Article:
Yesterday I began a short series on the question: Why don’t we pray for business? In particular, I’m wondering why Christians don’t pray, in the context of corporate worship, for business institutions, business leaders, and those who work in businesses. We do tend to pray for other institutions (government) and people who work in the public or non-profit sector. But, at least in my experience, we don’t pray for business in its many facets.

Yesterday I suggested one reason for this curious omission:

1. We don’t pray for business because we don’t pray for business. Our prayers are shaped by our experience of praying, so if we don’t pray for certain needs, chances are we won’t pray for those needs.

Today I’ll offer a second reason.

2. We don’t pray for business because those who lead us in prayer have not been trained to do so.

trinity-church-wall-st-5.jpgIn most churches, pastors offer prayer in corporate worship services. In some churches, this responsibility is shared with others: members of staff, lay leaders, etc. Usually the pastors are responsible for training and encouraging those who lead in prayer. So, one way or another, the content of prayer in public worship is shaped by pastors. And pastors, by and large, have not been trained to include business among the topics for corporate prayer in worship. (Photo: Trinity Church, Wall Street, in New York City. To the left is the New York Stock Exchange. I imagine they pray for business at Trinity Wall Street.)

Pastoral training generally happens in two contexts: in seminaries and in churches. Here is where pastors-to-be learn how to pray and to lead people in prayer. Neither context, in my experience, emphasizes prayer for business. And this is not just my own personal experience. It is common to almost all seminarians and pastors who are seminary-trained. The lack of pastoral training related to business is documented by David W. Miller in his outstanding book, God at Work: The History and Promise of the Faith at Work Movement (Oxford, 2006). (For my review of this book, see my blog series: God at Work: Review and Recommendations.)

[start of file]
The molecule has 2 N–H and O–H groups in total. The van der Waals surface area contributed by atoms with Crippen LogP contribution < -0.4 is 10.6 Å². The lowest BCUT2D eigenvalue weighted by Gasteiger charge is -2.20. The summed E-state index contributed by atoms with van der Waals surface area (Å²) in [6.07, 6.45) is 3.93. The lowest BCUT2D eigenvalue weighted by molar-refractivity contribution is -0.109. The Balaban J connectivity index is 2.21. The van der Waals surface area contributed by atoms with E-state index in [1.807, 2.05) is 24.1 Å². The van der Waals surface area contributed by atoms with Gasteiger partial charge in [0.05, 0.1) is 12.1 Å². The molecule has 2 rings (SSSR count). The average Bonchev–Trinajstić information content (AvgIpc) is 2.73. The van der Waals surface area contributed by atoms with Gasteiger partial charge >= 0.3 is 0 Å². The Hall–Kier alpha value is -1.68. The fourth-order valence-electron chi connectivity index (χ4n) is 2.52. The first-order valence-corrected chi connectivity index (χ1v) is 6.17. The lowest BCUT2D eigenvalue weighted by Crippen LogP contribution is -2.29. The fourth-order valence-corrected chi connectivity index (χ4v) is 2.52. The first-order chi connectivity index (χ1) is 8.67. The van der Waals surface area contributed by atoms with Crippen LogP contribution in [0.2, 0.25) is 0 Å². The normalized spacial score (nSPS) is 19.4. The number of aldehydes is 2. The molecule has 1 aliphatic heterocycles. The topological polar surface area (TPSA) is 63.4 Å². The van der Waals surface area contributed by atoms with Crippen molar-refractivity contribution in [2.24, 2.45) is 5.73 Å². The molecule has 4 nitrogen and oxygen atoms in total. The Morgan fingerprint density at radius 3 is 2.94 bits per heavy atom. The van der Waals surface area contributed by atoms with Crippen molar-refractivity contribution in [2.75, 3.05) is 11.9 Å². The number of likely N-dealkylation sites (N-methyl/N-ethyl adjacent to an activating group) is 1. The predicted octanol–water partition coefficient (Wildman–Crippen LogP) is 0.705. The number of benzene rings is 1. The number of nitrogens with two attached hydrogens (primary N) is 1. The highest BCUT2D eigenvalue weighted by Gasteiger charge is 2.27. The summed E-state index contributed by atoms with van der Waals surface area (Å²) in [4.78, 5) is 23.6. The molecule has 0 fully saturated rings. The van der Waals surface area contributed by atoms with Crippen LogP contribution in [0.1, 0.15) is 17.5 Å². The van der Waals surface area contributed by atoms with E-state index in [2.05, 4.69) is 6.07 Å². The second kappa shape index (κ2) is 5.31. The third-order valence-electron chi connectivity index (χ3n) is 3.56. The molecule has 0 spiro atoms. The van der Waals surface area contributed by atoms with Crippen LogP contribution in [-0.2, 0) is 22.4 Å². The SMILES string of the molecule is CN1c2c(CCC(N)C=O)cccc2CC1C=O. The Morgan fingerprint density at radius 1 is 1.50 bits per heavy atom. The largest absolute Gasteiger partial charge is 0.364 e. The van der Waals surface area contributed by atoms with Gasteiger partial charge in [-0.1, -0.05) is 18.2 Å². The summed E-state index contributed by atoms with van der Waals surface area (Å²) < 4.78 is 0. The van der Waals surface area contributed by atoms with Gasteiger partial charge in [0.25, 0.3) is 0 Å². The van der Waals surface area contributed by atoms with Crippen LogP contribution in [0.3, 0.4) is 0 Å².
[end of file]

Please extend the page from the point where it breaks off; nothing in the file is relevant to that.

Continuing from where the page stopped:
If praying for business is worth doing, then seminaries and churches should train pastors and all who lead in worship to pray in this vein. David Miller offers a number of recommendations for churches so that they might encourage people who work in business settings to live out their faith in the workplace. Among these suggestions we read:

A logical starting place for change is the place where clergy are trained. Seminaries and divinity schools should recognize anew the theological, practical, and pastoral importance of the workplace with a view toward training pastors to minister more intentionally and effectively to their parishioners in the business world and other workplaces. (p. 144)

This training would include prayer:

Clergy who wish to equip their people to integrate faith and work will also need to develop a ministry of public preaching and prayer that intentionally and constructively addresses all dimensions of [faith at work]. Sermons and pastoral prayers play a vital theological role as part of a ministry of integration to those in the business world, helping people to discover their vocational identity, resist splitting the sacred from the secular, navigate difficult ethical questions, and gain comfort for personal needs and hurts. (p. 147)

Of course the lack of previous training doesn’t exempt those of us who lead in worship from learning to pray for business and business people. If we believe that we should be praying in this way, then we can surely teach ourselves to do so. Better yet, we can work with others, including the business people of our churches, so as to pray in ways that connect to the real-life challenges of those who work in business. I can imagine pastors sitting down with people who work in business and asking, “How might we as a church pray for you in our worship services? What are the concerns, needs, and challenges you face in your professional life?” Not only would the answers to these questions be helpful, but also the conversations would be encouraging to those who have often felt as if their work really didn’t count for much in church. 

But, before seminaries begin teaching future pastors to pray for business, and before we develop this focus in our leadership of prayer, we need to overcome another hurdle. I’ll explain and try to surmount this barrier tomorrow.

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